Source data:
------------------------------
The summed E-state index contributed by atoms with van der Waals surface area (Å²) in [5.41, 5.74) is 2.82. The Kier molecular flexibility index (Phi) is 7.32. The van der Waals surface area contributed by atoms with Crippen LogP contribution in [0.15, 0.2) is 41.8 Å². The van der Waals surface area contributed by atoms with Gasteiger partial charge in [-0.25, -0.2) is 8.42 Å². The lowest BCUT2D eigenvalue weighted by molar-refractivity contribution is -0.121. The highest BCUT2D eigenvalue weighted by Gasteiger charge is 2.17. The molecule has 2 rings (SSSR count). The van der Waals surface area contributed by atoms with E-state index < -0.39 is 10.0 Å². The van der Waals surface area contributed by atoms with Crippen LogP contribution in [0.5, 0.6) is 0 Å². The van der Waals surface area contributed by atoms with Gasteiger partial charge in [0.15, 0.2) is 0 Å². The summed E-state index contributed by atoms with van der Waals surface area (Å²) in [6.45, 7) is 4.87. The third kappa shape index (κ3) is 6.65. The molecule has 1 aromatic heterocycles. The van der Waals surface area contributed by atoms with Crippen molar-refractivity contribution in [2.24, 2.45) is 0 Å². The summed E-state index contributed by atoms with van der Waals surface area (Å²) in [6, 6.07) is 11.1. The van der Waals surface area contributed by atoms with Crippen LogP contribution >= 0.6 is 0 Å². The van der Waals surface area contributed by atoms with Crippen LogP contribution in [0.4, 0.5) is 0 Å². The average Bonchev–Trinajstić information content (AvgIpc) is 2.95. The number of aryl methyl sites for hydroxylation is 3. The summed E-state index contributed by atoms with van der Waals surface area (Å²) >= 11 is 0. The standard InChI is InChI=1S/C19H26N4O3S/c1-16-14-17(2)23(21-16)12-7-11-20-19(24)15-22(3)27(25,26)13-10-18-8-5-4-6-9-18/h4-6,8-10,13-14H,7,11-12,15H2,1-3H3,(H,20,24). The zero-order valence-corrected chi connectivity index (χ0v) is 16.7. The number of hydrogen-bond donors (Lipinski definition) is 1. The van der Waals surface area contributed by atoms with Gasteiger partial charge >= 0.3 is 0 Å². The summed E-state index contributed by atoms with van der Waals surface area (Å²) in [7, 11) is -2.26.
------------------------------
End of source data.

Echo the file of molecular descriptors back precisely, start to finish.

The summed E-state index contributed by atoms with van der Waals surface area (Å²) in [5.41, 5.74) is 2.82. The Kier molecular flexibility index (Phi) is 7.32. The van der Waals surface area contributed by atoms with Crippen LogP contribution in [0.15, 0.2) is 41.8 Å². The van der Waals surface area contributed by atoms with Gasteiger partial charge in [-0.25, -0.2) is 8.42 Å². The lowest BCUT2D eigenvalue weighted by molar-refractivity contribution is -0.121. The highest BCUT2D eigenvalue weighted by Gasteiger charge is 2.17. The molecule has 2 rings (SSSR count). The van der Waals surface area contributed by atoms with E-state index < -0.39 is 10.0 Å². The van der Waals surface area contributed by atoms with Crippen LogP contribution in [0.5, 0.6) is 0 Å². The van der Waals surface area contributed by atoms with Gasteiger partial charge in [0.15, 0.2) is 0 Å². The summed E-state index contributed by atoms with van der Waals surface area (Å²) in [6.45, 7) is 4.87. The third kappa shape index (κ3) is 6.65. The molecule has 1 aromatic heterocycles. The van der Waals surface area contributed by atoms with Crippen molar-refractivity contribution in [2.24, 2.45) is 0 Å². The summed E-state index contributed by atoms with van der Waals surface area (Å²) in [6, 6.07) is 11.1. The van der Waals surface area contributed by atoms with Crippen LogP contribution >= 0.6 is 0 Å². The van der Waals surface area contributed by atoms with Crippen LogP contribution in [0.4, 0.5) is 0 Å². The average Bonchev–Trinajstić information content (AvgIpc) is 2.95. The number of aryl methyl sites for hydroxylation is 3. The summed E-state index contributed by atoms with van der Waals surface area (Å²) >= 11 is 0. The standard InChI is InChI=1S/C19H26N4O3S/c1-16-14-17(2)23(21-16)12-7-11-20-19(24)15-22(3)27(25,26)13-10-18-8-5-4-6-9-18/h4-6,8-10,13-14H,7,11-12,15H2,1-3H3,(H,20,24). The zero-order valence-corrected chi connectivity index (χ0v) is 16.7. The number of hydrogen-bond donors (Lipinski definition) is 1. The van der Waals surface area contributed by atoms with Gasteiger partial charge >= 0.3 is 0 Å². The summed E-state index contributed by atoms with van der Waals surface area (Å²) in [7, 11) is -2.26.